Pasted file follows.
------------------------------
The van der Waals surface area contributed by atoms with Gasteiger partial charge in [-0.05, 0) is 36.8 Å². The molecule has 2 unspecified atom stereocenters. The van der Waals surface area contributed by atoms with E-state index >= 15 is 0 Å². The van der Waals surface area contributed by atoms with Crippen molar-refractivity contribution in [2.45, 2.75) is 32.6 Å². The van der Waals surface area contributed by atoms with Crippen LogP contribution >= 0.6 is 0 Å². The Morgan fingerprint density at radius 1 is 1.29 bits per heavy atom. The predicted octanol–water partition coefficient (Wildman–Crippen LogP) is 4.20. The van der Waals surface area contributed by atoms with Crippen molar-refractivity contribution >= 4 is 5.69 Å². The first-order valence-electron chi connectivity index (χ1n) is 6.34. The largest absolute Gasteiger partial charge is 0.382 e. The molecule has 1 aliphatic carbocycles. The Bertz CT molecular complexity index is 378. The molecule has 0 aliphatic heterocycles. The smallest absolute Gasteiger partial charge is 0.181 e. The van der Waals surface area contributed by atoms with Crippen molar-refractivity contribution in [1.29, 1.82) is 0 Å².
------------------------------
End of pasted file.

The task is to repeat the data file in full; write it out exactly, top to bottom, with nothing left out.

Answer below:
The van der Waals surface area contributed by atoms with Gasteiger partial charge in [-0.05, 0) is 36.8 Å². The molecule has 2 unspecified atom stereocenters. The van der Waals surface area contributed by atoms with E-state index >= 15 is 0 Å². The van der Waals surface area contributed by atoms with Crippen molar-refractivity contribution in [2.45, 2.75) is 32.6 Å². The van der Waals surface area contributed by atoms with Crippen LogP contribution >= 0.6 is 0 Å². The Morgan fingerprint density at radius 1 is 1.29 bits per heavy atom. The predicted octanol–water partition coefficient (Wildman–Crippen LogP) is 4.20. The van der Waals surface area contributed by atoms with Crippen molar-refractivity contribution >= 4 is 5.69 Å². The first-order valence-electron chi connectivity index (χ1n) is 6.34. The largest absolute Gasteiger partial charge is 0.382 e. The molecule has 1 aliphatic carbocycles. The Bertz CT molecular complexity index is 378. The molecule has 0 aliphatic heterocycles. The smallest absolute Gasteiger partial charge is 0.181 e. The van der Waals surface area contributed by atoms with Crippen molar-refractivity contribution in [1.29, 1.82) is 0 Å².